STRONG SPEEDWEEKS SOURS FOR STEWART IN DAYTONA 500 Office Depot/Old Spice Driver Finishes Disappointing 22nd in Sprint Cup Season-Opener Tony Stewart capped what had been a strong Daytona (Fla.) Speedweeks with a disappointing 22nd-place...
STRONG SPEEDWEEKS SOURS FOR STEWART IN DAYTONA 500
Office Depot/Old Spice Driver Finishes Disappointing 22nd in Sprint Cup Season-Opener
Tony Stewart capped what had been a strong Daytona (Fla.) Speedweeks with a disappointing 22nd-place finish in the season-opening Daytona 500 NASCAR Sprint Cup Series race Sunday at Daytona International Speedway.
The driver of the No. 14 Office Depot/Old Spice Chevrolet Impala for Stewart-Haas Racing (SHR) came into the 52nd running of the Great American Race having won yesterday's NASCAR Nationwide Series event and finishing second in his Gatorade Duel qualifying race on Thursday and ninth in the non-points Budweiser Shootout last Saturday. But an equally strong run in the Daytona 500 never materialized for Stewart as he grappled with a tight handling racecar throughout the 208-lap race, which was extended eight laps past its scheduled distance by a green-white-checkered finish.
"It wasn't very good for us," said Stewart of his Daytona 500 outing. "We just missed. I'm not sure what we missed, but we'll figure it out."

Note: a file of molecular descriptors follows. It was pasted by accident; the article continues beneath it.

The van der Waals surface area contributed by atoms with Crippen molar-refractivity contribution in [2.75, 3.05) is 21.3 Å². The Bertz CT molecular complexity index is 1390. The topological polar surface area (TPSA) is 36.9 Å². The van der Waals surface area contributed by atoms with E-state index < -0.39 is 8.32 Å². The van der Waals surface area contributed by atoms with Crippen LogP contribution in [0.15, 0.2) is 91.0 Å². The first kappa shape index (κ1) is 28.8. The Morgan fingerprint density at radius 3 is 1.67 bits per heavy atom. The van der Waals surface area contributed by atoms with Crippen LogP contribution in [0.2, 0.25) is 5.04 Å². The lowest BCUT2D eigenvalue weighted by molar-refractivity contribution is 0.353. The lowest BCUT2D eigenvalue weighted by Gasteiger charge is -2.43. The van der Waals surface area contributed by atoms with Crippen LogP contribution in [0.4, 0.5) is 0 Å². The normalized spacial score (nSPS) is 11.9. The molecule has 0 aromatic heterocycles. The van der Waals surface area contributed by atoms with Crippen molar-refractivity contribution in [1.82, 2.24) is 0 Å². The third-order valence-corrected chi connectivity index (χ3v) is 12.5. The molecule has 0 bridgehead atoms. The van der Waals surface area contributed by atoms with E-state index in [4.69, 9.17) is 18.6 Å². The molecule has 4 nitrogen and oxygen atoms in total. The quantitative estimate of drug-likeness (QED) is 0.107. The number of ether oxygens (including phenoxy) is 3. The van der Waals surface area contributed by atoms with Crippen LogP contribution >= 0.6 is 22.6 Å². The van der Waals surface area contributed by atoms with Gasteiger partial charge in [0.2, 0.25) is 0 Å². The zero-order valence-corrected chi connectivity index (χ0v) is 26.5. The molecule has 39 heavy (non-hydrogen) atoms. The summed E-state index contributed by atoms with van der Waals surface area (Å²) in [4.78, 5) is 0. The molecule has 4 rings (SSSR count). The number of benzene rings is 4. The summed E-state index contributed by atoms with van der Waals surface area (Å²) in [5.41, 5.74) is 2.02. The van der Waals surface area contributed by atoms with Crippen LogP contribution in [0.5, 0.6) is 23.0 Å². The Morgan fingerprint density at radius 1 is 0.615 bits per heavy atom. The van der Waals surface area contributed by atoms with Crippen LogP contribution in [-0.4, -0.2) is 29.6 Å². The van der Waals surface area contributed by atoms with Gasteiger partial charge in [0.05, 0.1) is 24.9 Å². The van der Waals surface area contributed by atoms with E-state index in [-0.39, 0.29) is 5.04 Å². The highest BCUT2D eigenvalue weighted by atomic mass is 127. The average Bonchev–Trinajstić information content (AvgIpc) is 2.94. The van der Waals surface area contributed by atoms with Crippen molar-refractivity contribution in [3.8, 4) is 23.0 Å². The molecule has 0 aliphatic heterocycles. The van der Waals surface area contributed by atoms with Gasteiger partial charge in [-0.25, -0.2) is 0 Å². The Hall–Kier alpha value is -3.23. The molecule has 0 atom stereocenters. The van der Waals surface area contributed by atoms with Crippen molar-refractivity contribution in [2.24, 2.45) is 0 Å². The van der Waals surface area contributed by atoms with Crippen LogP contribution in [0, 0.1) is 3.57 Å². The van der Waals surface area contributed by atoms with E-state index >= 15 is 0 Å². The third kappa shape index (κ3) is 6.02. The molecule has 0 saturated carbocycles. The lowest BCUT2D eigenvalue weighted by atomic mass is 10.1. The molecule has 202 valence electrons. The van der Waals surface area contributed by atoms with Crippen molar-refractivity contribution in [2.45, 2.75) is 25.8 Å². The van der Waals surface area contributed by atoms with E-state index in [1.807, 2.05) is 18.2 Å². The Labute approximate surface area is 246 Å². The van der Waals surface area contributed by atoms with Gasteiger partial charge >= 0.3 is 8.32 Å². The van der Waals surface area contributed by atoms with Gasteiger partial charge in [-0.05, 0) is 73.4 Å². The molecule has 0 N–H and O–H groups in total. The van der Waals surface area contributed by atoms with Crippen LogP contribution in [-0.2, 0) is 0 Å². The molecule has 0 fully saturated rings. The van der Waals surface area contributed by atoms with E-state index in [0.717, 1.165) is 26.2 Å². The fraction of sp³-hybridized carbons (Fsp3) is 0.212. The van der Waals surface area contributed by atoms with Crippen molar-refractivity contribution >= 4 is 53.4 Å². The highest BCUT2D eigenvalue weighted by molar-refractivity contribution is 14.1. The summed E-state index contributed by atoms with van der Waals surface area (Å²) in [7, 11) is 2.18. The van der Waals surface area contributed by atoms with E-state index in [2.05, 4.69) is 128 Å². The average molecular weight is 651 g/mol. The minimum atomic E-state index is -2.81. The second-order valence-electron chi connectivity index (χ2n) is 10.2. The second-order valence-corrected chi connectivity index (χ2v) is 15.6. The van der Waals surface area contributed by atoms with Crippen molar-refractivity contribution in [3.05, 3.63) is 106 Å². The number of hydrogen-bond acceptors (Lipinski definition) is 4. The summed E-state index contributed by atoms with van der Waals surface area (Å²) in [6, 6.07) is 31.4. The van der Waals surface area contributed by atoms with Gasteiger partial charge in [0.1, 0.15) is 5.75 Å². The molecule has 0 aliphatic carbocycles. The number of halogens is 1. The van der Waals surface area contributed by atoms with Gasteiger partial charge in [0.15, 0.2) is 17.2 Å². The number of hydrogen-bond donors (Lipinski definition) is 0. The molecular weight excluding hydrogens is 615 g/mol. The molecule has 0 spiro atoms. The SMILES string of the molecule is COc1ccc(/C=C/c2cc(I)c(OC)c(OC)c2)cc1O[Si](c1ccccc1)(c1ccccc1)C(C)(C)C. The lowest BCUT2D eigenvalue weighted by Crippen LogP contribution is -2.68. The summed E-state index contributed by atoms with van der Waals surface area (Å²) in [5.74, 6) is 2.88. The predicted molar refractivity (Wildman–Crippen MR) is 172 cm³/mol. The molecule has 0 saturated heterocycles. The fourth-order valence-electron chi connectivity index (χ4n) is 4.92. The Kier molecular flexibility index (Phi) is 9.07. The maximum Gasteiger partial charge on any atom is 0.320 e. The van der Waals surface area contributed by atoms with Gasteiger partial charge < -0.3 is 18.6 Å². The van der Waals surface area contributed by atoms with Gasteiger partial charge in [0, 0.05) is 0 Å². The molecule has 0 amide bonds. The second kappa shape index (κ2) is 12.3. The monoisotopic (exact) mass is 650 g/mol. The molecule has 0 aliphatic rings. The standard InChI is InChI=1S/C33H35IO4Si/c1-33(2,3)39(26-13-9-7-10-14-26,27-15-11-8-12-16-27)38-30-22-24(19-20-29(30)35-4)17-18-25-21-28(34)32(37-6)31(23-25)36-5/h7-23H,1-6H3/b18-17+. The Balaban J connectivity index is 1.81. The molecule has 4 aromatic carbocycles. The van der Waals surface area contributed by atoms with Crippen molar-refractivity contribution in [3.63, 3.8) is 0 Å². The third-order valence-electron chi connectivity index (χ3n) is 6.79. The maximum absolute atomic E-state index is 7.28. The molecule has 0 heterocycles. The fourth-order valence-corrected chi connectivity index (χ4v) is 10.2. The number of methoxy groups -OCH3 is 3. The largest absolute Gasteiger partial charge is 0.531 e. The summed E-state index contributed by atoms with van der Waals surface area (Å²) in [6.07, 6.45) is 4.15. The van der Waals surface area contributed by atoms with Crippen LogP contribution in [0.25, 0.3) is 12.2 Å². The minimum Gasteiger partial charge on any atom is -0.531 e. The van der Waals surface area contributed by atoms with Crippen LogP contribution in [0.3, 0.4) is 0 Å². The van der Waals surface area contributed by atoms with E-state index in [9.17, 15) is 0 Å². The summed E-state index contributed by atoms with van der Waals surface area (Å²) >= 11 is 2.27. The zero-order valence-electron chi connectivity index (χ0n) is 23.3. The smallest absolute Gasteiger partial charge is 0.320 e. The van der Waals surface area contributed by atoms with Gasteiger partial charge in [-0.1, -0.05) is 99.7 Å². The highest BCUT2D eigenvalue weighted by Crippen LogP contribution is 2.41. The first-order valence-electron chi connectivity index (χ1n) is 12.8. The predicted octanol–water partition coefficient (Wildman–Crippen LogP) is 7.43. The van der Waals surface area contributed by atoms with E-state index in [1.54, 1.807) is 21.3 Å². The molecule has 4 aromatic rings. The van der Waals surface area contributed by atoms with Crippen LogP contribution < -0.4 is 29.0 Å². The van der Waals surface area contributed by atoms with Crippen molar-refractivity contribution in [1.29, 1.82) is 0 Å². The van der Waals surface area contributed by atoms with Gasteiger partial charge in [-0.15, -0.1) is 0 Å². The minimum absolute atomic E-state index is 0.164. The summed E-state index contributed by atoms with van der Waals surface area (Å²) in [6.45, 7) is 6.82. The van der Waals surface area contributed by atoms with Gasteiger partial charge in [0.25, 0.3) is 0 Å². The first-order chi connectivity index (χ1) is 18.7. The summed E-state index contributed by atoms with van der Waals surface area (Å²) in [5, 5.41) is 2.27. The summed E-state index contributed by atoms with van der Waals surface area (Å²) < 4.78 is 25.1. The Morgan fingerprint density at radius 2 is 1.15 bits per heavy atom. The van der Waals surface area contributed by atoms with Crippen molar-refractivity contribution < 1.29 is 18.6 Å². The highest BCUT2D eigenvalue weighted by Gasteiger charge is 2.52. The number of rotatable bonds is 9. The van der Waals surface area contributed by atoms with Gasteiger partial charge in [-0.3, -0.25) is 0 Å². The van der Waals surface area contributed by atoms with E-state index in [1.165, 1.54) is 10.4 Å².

Also missing was a portion of the racetrack, as a chunk of asphalt came apart in turn two of the 2.5-mile oval not once, but twice, causing two red flag stoppages that collectively totaled 145 minutes. As a result, the race lasted more than six hours and finished under the lights after starting at 1 p.m. EST.
"NASCAR did the best job they could with it. I mean, what can you think about? It is what it is," said Stewart, a track operator himself as he owns Eldora Speedway in Rossburg, Ohio. "It's not something that you plan for, but obviously NASCAR has done a lot of preparation in case something like that happens. They were prepared for it. The hard part is, you have to fix it, and they did a good job of that, especially in a crisis situation."
Once the track was ready for action after the second red flag period, it was a sprint to the finish with drivers slipping and sliding through the track's corners. In the last 39 laps that followed the final red flag, the yellow caution flag waved three times for 10 laps for three separate multi-car accidents.
Escaping all the carnage was Jamie McMurray, who won the Daytona 500 to score the biggest victory of his eight-year Sprint Cup career. It was his fourth career Sprint Cup win, his third in a restrictor-plate race and his second at Daytona.
Dale Earnhardt Jr., finished .119 of a second behind McMurray, while Greg Biffle, Clint Bowyer and David Reutimann rounded out the top-five. Martin Truex Jr., Kevin Harvick, Matt Kenseth, Carl Edwards and Juan Pablo Montoya comprised the remainder of the top-10.
There were nine caution periods for 40 laps, with 10 drivers failing to finish.
Stewart's SHR teammate, Ryan Newman, finished 34th after getting collected in a lap-194 accident on the backstretch that left his No. 39 U.S. Army Chevrolet immobile. Newman was seen and released from the infield care center without injury.
With 35 races still ahead of him, Stewart leaves Daytona 23rd in the championship standings, 93 points arrears McMurray, the series leader. Newman is 34th in points, 129 points out of first.
The next event on the Sprint Cup schedule is the Feb. 21 Auto Club 500 at Auto Club Speedway in Fontana, Calif. The race starts at 3 p.m. EST with live coverage provided by FOX beginning with its pre-race show at 2 p.m.